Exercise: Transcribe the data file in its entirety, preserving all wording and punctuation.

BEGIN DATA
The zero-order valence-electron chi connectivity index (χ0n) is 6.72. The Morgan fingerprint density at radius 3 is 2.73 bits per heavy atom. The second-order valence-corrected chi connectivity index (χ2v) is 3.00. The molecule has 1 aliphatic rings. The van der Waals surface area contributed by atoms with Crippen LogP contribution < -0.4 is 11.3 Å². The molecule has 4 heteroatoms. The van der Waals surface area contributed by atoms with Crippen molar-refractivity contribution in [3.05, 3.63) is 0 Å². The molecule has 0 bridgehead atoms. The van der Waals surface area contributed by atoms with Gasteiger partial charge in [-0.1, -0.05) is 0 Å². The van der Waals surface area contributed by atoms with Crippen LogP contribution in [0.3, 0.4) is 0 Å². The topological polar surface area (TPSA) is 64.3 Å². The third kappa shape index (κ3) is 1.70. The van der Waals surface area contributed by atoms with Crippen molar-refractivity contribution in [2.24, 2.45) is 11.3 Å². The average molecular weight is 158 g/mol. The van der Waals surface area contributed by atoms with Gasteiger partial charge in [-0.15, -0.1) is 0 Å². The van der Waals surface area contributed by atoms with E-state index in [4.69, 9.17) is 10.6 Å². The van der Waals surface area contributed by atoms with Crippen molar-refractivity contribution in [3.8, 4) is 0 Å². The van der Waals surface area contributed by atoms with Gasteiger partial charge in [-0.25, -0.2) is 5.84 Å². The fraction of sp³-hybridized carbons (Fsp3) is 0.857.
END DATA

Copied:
The zero-order valence-electron chi connectivity index (χ0n) is 6.72. The Morgan fingerprint density at radius 3 is 2.73 bits per heavy atom. The second-order valence-corrected chi connectivity index (χ2v) is 3.00. The molecule has 1 aliphatic rings. The van der Waals surface area contributed by atoms with Crippen LogP contribution < -0.4 is 11.3 Å². The molecule has 4 heteroatoms. The van der Waals surface area contributed by atoms with Crippen molar-refractivity contribution in [3.05, 3.63) is 0 Å². The molecule has 0 bridgehead atoms. The van der Waals surface area contributed by atoms with Gasteiger partial charge in [-0.1, -0.05) is 0 Å². The van der Waals surface area contributed by atoms with Crippen LogP contribution in [0.3, 0.4) is 0 Å². The topological polar surface area (TPSA) is 64.3 Å². The third kappa shape index (κ3) is 1.70. The van der Waals surface area contributed by atoms with Crippen molar-refractivity contribution in [2.24, 2.45) is 11.3 Å². The average molecular weight is 158 g/mol. The van der Waals surface area contributed by atoms with Gasteiger partial charge in [-0.15, -0.1) is 0 Å². The van der Waals surface area contributed by atoms with E-state index in [4.69, 9.17) is 10.6 Å². The van der Waals surface area contributed by atoms with Crippen molar-refractivity contribution in [3.8, 4) is 0 Å². The van der Waals surface area contributed by atoms with Gasteiger partial charge in [-0.25, -0.2) is 5.84 Å². The fraction of sp³-hybridized carbons (Fsp3) is 0.857.